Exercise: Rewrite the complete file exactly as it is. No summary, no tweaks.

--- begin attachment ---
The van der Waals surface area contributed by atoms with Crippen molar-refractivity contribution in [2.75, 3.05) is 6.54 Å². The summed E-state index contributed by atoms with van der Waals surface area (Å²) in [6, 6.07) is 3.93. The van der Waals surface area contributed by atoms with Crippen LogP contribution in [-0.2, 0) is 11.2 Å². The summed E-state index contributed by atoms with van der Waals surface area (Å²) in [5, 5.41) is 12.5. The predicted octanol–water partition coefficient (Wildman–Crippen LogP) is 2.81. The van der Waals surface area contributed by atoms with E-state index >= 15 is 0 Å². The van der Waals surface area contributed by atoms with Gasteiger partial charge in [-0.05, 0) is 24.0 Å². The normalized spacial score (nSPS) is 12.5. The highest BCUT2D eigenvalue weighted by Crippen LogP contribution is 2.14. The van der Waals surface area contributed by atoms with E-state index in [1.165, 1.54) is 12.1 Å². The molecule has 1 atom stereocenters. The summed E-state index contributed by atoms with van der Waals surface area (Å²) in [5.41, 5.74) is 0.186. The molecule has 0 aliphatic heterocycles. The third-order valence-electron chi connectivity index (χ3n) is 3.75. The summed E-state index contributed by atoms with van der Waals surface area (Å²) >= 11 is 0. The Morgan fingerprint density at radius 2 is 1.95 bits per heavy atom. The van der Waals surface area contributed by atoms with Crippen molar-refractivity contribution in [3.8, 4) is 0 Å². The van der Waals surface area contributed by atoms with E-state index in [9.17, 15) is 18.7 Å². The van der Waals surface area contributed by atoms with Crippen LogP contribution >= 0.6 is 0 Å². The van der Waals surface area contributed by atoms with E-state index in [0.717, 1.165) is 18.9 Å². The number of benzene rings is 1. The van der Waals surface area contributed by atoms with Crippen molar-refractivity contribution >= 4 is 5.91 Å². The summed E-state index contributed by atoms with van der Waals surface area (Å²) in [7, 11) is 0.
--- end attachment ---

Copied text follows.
The van der Waals surface area contributed by atoms with Crippen molar-refractivity contribution in [2.75, 3.05) is 6.54 Å². The summed E-state index contributed by atoms with van der Waals surface area (Å²) in [6, 6.07) is 3.93. The van der Waals surface area contributed by atoms with Crippen LogP contribution in [-0.2, 0) is 11.2 Å². The summed E-state index contributed by atoms with van der Waals surface area (Å²) in [5, 5.41) is 12.5. The predicted octanol–water partition coefficient (Wildman–Crippen LogP) is 2.81. The van der Waals surface area contributed by atoms with E-state index >= 15 is 0 Å². The van der Waals surface area contributed by atoms with Gasteiger partial charge in [-0.05, 0) is 24.0 Å². The normalized spacial score (nSPS) is 12.5. The highest BCUT2D eigenvalue weighted by Crippen LogP contribution is 2.14. The van der Waals surface area contributed by atoms with E-state index in [1.165, 1.54) is 12.1 Å². The molecule has 1 atom stereocenters. The summed E-state index contributed by atoms with van der Waals surface area (Å²) in [5.41, 5.74) is 0.186. The molecule has 0 aliphatic heterocycles. The third-order valence-electron chi connectivity index (χ3n) is 3.75. The summed E-state index contributed by atoms with van der Waals surface area (Å²) >= 11 is 0. The Morgan fingerprint density at radius 2 is 1.95 bits per heavy atom. The van der Waals surface area contributed by atoms with Crippen molar-refractivity contribution in [3.8, 4) is 0 Å². The van der Waals surface area contributed by atoms with E-state index in [9.17, 15) is 18.7 Å². The van der Waals surface area contributed by atoms with Crippen LogP contribution >= 0.6 is 0 Å². The van der Waals surface area contributed by atoms with E-state index in [0.717, 1.165) is 18.9 Å². The number of benzene rings is 1. The van der Waals surface area contributed by atoms with Crippen molar-refractivity contribution >= 4 is 5.91 Å². The summed E-state index contributed by atoms with van der Waals surface area (Å²) in [7, 11) is 0.